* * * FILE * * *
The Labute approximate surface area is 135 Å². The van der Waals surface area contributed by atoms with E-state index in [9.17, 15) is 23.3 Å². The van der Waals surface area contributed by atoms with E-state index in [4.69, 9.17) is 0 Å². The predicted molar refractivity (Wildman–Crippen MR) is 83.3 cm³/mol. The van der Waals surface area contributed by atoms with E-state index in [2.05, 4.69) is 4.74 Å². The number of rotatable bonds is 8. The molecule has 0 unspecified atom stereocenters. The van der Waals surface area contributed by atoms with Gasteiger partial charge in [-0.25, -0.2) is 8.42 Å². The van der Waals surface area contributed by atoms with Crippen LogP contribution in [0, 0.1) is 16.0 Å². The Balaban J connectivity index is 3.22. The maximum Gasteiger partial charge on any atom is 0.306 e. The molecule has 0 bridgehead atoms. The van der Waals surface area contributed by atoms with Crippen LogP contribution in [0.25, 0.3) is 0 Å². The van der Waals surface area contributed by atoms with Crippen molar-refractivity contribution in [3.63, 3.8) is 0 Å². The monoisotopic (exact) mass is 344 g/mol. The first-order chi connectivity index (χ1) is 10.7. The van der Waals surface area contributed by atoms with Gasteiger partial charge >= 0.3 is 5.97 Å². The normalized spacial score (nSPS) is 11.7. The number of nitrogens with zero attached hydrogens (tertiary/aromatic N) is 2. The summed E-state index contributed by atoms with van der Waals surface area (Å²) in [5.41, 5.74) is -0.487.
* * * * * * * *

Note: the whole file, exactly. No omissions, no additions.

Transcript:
The Labute approximate surface area is 135 Å². The van der Waals surface area contributed by atoms with E-state index in [9.17, 15) is 23.3 Å². The van der Waals surface area contributed by atoms with E-state index in [4.69, 9.17) is 0 Å². The predicted molar refractivity (Wildman–Crippen MR) is 83.3 cm³/mol. The van der Waals surface area contributed by atoms with E-state index in [2.05, 4.69) is 4.74 Å². The number of rotatable bonds is 8. The molecule has 0 unspecified atom stereocenters. The van der Waals surface area contributed by atoms with Gasteiger partial charge in [-0.25, -0.2) is 8.42 Å². The van der Waals surface area contributed by atoms with Crippen LogP contribution in [0, 0.1) is 16.0 Å². The Balaban J connectivity index is 3.22. The maximum Gasteiger partial charge on any atom is 0.306 e. The molecule has 0 bridgehead atoms. The van der Waals surface area contributed by atoms with Crippen LogP contribution in [0.25, 0.3) is 0 Å². The van der Waals surface area contributed by atoms with Crippen molar-refractivity contribution in [3.63, 3.8) is 0 Å². The monoisotopic (exact) mass is 344 g/mol. The first-order chi connectivity index (χ1) is 10.7. The van der Waals surface area contributed by atoms with Gasteiger partial charge >= 0.3 is 5.97 Å². The normalized spacial score (nSPS) is 11.7. The number of nitrogens with zero attached hydrogens (tertiary/aromatic N) is 2. The summed E-state index contributed by atoms with van der Waals surface area (Å²) in [5.41, 5.74) is -0.487.